White House economic adviser Larry Kudlow doesn't believe there is systemic racism in the United States, citing the election of former President Barack Obama.

  • "I don't accept the view of systemic racism. I think there is racism in pockets of this country, but I do not believe it is systemic," Kudlow told Jonathan Swan in an interview for "Axios on HBO."
  • "You have as evidence of that view, our first black president, just a few years back, won two terms, and I regarded that with pride as an American."

The big picture: Kudlow isn't the only Trump administration official to express such views.

  • Attorney General Bill Barr, national security adviser Robert O'Brien and acting Homeland Security Secretary Chad Wolf all said they don't believe there's systemic racism in law enforcement.

The bottom line: Axios has added structural racism as a focus of our What Matters 2020 initiative.

  • Along with automation, capitalism, climate change, China, demographics, health care costs and misinformation, addressing this national challenge will outlive the moment and shape our lives regardless of who wins in November.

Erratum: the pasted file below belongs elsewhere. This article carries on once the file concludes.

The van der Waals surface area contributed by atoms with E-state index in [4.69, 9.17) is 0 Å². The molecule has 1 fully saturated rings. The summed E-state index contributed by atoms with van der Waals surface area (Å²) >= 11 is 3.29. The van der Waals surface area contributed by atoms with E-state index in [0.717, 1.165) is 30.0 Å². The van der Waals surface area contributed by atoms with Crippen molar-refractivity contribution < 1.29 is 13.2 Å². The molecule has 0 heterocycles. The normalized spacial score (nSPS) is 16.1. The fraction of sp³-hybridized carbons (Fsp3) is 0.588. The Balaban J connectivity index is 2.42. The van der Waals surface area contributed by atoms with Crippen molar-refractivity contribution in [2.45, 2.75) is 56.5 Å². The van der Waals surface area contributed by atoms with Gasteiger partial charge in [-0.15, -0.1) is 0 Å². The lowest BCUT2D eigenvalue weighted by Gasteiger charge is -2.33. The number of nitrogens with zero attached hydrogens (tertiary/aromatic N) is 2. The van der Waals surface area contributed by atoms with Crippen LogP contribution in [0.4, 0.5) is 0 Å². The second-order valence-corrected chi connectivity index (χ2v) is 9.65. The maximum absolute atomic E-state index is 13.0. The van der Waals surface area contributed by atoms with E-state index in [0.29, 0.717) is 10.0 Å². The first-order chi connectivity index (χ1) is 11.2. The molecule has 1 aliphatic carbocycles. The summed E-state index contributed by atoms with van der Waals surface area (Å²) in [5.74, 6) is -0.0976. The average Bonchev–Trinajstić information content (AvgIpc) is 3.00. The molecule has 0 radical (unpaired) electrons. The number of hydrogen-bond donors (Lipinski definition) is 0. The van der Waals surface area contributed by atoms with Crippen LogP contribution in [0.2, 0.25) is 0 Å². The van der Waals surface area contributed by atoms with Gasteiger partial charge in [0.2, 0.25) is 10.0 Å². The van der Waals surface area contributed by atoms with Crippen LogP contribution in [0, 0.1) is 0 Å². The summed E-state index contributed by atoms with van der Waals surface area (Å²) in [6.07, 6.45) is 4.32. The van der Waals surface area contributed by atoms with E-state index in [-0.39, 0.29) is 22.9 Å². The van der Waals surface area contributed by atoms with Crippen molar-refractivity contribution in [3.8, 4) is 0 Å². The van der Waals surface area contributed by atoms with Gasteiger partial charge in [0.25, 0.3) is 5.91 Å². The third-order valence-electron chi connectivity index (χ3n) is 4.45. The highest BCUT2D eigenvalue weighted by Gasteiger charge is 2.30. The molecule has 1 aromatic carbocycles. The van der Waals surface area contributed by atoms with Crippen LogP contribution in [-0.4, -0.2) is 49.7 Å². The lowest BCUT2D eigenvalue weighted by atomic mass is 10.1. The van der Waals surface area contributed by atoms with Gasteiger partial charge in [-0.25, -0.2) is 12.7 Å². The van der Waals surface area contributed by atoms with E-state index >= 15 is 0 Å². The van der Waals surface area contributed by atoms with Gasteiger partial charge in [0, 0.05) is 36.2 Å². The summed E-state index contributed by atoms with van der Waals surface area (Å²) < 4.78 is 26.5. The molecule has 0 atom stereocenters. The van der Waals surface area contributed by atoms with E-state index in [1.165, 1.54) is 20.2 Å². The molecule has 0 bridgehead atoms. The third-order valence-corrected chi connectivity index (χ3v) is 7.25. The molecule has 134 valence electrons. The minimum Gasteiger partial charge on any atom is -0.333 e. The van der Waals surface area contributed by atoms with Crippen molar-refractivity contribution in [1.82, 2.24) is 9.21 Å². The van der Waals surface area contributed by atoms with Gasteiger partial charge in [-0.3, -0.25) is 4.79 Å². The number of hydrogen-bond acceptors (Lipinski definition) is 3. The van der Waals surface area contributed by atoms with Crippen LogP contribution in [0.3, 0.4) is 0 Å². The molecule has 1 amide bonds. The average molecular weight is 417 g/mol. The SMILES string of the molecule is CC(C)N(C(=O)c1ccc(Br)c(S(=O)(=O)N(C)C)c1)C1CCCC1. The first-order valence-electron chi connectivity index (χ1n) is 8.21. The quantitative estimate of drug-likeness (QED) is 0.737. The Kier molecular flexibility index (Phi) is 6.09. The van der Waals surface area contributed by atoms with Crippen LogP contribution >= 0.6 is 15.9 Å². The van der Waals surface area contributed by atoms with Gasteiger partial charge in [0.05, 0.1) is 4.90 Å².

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House Speaker Nancy Pelosi told CNN on Monday she does not have confidence in White House coronavirus task force coordinator Deborah Birx because "she has enabled" President Trump to spread coronavirus misinformation.

What she's saying: "I don't have confidence in anyone who stands there while the president says, 'Swallow Lysol and it's going to cure your virus,'" Pelosi told host Jim Scuitto.

47 mins ago - Technology

Google launches $349 Pixel 4a

Google

Google on Monday launched its long-expected Pixel 4a, a $349 device that brings key features of the company's flagship smartphone to a more affordable price point.

Why it matters: Google saw surprisingly strong demand for last year's "a" model and having a broader range of products allows the company to reach more parts of the market.

A wild weekend for Microsoft's play for TikTok

Illustration: Aïda Amer/Axios

While its Big Tech rivals were testifying in front of a congressional antitrust committee last week, Microsoft was negotiating what could be the largest — and most politically perilous — tech acquisition of 2020.

The state of play: The hullabaloo surrounding Microsoft picking up TikTok has undergone a flurry of twists and turns over the weekend, as both the White House and the tech giant reacted in real time.